Right, right, right, right.

Chris Havrilla (05:25):

Look, we have real problems. There’s people shortages, skill shortages, talent shortages, every kind of shortage ever. And we don’t seem to focus on the fact or care sometimes. We talk mobility, we talk developing, reskilling, upskilling. We talk a lot of stuff about it, but we still have silos even within talent. And so, I would transform by going, “Unleash these people on anybody.” And why do we have to protect and make it hard for literally everybody to keep our people?

William Tincup (06:09):

I did a briefing for a talent marketplace type of vendor, and there’s about 80 people on the call. We had about two hour schedule. And they started off, they said, “William, you’re a thought leader.” I died a little bit.

Chris Havrilla (06:22):

Right. Die a small death.

William Tincup (06:24):

Thanks, I’m vomiting in my mouth. Thanks. They do this bit and then they said, “Okay, take us, take us. What is going on?” And I said, “Here’s the deal. If you don’t offer up opportunities to your own people, someone else will.”

Chris Havrilla (06:40):

Right.

William Tincup (06:41):

It’s that simple.

Chris Havrilla (06:42):

It is that simple.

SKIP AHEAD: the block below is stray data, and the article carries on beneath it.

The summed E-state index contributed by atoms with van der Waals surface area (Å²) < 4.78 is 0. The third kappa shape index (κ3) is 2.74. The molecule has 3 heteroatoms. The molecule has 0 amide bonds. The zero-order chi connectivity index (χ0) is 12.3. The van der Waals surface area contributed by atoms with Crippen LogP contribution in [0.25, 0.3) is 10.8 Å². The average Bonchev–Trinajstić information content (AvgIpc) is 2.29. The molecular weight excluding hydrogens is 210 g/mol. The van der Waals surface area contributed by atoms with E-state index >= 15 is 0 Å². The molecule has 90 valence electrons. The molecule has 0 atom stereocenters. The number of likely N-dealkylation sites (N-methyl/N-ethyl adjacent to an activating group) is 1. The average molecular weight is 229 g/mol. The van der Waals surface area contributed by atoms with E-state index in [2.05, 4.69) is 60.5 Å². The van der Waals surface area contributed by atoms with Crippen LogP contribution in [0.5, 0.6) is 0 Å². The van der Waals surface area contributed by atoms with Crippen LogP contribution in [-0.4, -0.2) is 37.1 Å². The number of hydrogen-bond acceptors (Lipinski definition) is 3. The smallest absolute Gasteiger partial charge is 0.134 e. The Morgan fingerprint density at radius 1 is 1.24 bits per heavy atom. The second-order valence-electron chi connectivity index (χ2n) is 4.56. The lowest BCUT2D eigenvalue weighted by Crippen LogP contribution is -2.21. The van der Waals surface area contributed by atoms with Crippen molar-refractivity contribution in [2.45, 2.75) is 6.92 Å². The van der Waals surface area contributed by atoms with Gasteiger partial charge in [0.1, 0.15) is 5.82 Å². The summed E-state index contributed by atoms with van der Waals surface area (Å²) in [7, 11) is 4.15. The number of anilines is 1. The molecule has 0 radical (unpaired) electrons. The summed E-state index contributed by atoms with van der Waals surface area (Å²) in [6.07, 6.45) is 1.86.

William Tincup (06:43):

So get good at it quickly.

Chris Havrilla (06:45):

It is easier. I literally studied this so deeply when I was at Deloitte, right? And it was ridiculous how many systemic issues that there were. Silly things like policies of you could only get a 4% increase for a lateral move and maybe only eight to 10%. And that’s like aggressive.

William Tincup (07:07):

Oh yeah.

Chris Havrilla (07:08):

For a quote, “promotion.”

William Tincup (07:10):

That’s how you lose people.

Chris Havrilla (07:10):

And that’s exactly how you lose people. Where’s the pay to stay data, right?

William Tincup (07:15):

That’s right.

Chris Havrilla (07:15):

I can’t afford to give that person a $25,000 raise.

William Tincup (07:18):

Can you afford to lose them?

Chris Havrilla (07:19):

Can you afford to lose them and still give whoever comes back in a $25,000 raise on top of that?

William Tincup (07:25):

Add in all the recruiting costs, the training costs and all that other…

Chris Havrilla (07:28):

Exactly. The time to productivity. Everything.

William Tincup (07:30):

Yeah. Yeah.

Chris Havrilla (07:30):

Right. I don’t understand that.

William Tincup (07:32):

I do because…

Chris Havrilla (07:35):

I want to. Explain it to me. Please.

William Tincup (07:36):

Okay. I think it’s the difference is sales and marketing. We play doubles in tennis, right? So in sales and marketing, you blame each other. So if the leads are bad, sales blames marketing. The leads are bad, you sent over the wrong leads, these aren’t the right leads. If marketing then has that, you’re not selling aggressively enough, you’re not doing demos, you’re not following up with it. Okay. In recruiting and HR, much the same thing, where recruiting has historically dropped at onboarding.

Chris Havrilla (08:10):

Right.

William Tincup (08:12):